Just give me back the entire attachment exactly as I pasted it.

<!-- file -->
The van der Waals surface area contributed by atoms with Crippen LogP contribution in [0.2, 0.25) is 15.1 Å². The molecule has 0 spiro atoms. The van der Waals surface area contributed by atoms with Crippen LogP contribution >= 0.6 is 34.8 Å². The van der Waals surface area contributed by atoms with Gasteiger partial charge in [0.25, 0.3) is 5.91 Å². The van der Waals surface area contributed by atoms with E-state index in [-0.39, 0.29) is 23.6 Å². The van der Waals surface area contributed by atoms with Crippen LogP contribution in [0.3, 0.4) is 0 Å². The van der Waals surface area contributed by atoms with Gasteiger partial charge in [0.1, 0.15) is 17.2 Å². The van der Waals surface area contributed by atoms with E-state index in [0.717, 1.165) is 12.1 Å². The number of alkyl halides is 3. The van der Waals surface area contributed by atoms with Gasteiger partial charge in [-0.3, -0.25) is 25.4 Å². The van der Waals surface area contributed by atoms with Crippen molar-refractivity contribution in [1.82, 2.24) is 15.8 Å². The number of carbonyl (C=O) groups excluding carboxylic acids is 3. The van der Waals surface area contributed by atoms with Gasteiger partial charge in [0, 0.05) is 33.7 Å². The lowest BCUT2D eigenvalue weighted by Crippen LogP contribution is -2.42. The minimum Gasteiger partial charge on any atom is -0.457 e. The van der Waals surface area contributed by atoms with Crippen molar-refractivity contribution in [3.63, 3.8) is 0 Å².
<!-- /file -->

The van der Waals surface area contributed by atoms with Crippen LogP contribution in [0.2, 0.25) is 15.1 Å². The molecule has 0 spiro atoms. The van der Waals surface area contributed by atoms with Crippen LogP contribution >= 0.6 is 34.8 Å². The van der Waals surface area contributed by atoms with Gasteiger partial charge in [0.25, 0.3) is 5.91 Å². The van der Waals surface area contributed by atoms with E-state index in [-0.39, 0.29) is 23.6 Å². The van der Waals surface area contributed by atoms with Crippen LogP contribution in [0.3, 0.4) is 0 Å². The van der Waals surface area contributed by atoms with Gasteiger partial charge in [0.1, 0.15) is 17.2 Å². The van der Waals surface area contributed by atoms with E-state index in [0.717, 1.165) is 12.1 Å². The number of alkyl halides is 3. The van der Waals surface area contributed by atoms with Gasteiger partial charge in [-0.3, -0.25) is 25.4 Å². The van der Waals surface area contributed by atoms with Crippen molar-refractivity contribution in [1.82, 2.24) is 15.8 Å². The number of carbonyl (C=O) groups excluding carboxylic acids is 3. The van der Waals surface area contributed by atoms with Gasteiger partial charge in [0, 0.05) is 33.7 Å². The lowest BCUT2D eigenvalue weighted by Crippen LogP contribution is -2.42. The minimum Gasteiger partial charge on any atom is -0.457 e. The van der Waals surface area contributed by atoms with Crippen molar-refractivity contribution in [3.63, 3.8) is 0 Å².